“Mr. Holtzman wanted to do the mural so he came to me and asked if I was interested in participating,” Ms. Lustig said. “He wanted something uplifting and happy. I brought it to the students’ attention and we decided we wanted to do a landscape.”

The finished project features a woodland scene with a meadow and the words “Hope. Love. Dream.” Ms. Lustig’s students also painted 26 butterflies to represent the 20 children and 6 adults who were killed in the shooting.

Ms. Lustig, 33, said that the eight students who worked on the project donated “countless hours” to create the mural, which was started after winter recess and completed last week. She said the Home Depot in Coram donated about $150 in supplies for the project.

“This mural represents respect and admiration for the 26 people that were prematurely taken from this earth in Newtown on December 14, 2012,” Ms. Lustig said.

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04/13/13 7:00am
04/13/2013 7:00 AM
BARBARAELLEN KOCH PHOTO | Joe and Roe Czaluda's memorial to the Sandy Hook victims on their front lawn on Sunrise Avenue in Riverhead.

BARBARAELLEN KOCH FILE PHOTO | Joe and Roe Czaluda’s memorial they created in December to the Sandy Hook victims on their front lawn on Sunrise Avenue in Riverhead.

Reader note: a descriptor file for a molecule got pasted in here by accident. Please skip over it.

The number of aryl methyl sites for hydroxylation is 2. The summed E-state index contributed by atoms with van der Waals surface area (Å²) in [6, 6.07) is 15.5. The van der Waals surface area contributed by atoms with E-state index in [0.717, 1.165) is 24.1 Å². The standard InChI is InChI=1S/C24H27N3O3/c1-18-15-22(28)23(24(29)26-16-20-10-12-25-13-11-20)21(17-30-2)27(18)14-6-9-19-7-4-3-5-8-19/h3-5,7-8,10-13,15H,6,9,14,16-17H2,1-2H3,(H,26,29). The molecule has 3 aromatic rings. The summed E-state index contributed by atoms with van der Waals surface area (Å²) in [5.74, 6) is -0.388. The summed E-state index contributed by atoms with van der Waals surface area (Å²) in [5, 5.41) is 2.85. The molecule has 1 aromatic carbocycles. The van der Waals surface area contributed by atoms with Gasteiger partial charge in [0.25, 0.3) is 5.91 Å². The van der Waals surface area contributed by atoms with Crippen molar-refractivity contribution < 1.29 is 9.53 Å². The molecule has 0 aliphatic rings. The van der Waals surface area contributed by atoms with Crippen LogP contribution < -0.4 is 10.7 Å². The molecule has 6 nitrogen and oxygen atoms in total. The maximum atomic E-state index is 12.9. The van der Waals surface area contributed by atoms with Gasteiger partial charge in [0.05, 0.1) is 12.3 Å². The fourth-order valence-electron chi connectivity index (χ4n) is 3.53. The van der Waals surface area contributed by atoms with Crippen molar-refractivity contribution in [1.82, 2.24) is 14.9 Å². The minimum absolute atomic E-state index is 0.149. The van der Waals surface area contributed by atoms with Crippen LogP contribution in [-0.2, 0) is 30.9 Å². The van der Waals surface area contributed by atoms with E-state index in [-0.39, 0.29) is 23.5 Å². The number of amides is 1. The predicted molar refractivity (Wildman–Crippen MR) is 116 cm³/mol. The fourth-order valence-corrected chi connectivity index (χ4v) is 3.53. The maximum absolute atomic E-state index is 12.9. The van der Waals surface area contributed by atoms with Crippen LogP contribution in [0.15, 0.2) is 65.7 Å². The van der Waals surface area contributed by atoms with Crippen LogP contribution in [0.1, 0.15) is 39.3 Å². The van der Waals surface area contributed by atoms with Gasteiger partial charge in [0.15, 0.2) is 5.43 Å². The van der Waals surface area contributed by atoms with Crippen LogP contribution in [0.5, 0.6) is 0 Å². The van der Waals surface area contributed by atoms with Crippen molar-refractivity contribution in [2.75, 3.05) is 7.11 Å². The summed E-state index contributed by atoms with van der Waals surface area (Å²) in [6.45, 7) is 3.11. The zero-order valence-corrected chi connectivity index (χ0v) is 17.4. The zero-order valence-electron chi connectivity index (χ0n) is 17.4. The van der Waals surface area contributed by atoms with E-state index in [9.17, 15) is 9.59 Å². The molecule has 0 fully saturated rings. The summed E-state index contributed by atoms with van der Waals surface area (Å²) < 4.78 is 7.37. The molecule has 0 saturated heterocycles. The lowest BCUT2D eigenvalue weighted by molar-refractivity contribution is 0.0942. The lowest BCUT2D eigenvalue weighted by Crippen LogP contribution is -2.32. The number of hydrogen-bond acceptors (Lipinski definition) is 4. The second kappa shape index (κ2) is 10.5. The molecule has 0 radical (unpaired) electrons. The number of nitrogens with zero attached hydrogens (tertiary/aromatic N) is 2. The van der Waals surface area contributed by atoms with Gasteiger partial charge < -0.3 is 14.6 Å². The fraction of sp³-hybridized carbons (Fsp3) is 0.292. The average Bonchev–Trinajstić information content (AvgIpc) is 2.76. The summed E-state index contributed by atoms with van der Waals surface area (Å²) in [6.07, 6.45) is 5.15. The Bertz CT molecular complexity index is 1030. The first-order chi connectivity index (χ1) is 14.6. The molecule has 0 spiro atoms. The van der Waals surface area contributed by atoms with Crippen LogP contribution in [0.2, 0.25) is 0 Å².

Yes, it’s true: I’m a crybaby. I cry at movies (“Shane,” “Cast Away,” etc.), I cried for two weeks straight as an 11-year-old at summer camp and I cried again Sunday night as we were watching “60 Minutes.”

But I wasn’t the only one crying Sunday night. Many of those being interviewed by CBS News correspondent Scott Pelley were in tears, too. And for good reason.

They were the parents and loved ones of the students and teachers who were massacred at Sandy Hook Elementary School in Newtown, Conn., on Friday, Dec. 14, 2012.

You remember Sandy Hook, don’t you? That’s no wisecrack; it’s a legitimate question as the days, weeks and months begin to pile up in the wake of yet another mass shooting for which our nation has become so well known.

And, as one of the Newtown parents so eloquently stated Sunday night, it will happen again, because it always happens again, particularly if the National Rifle Association has anything to say about it.

At this point in the discussion, I would like to yield the floor to my fellow columnist, Carl Hiaasen of the Miami (Fla.) Herald, who recently took to task the NRA in general, and its executive director, Wayne LaPierre, in particular, as follows:

“LaPierre insists that background checks will lead to a ‘national gun registry,’ which will then lead to mass confiscation of firearms by the government.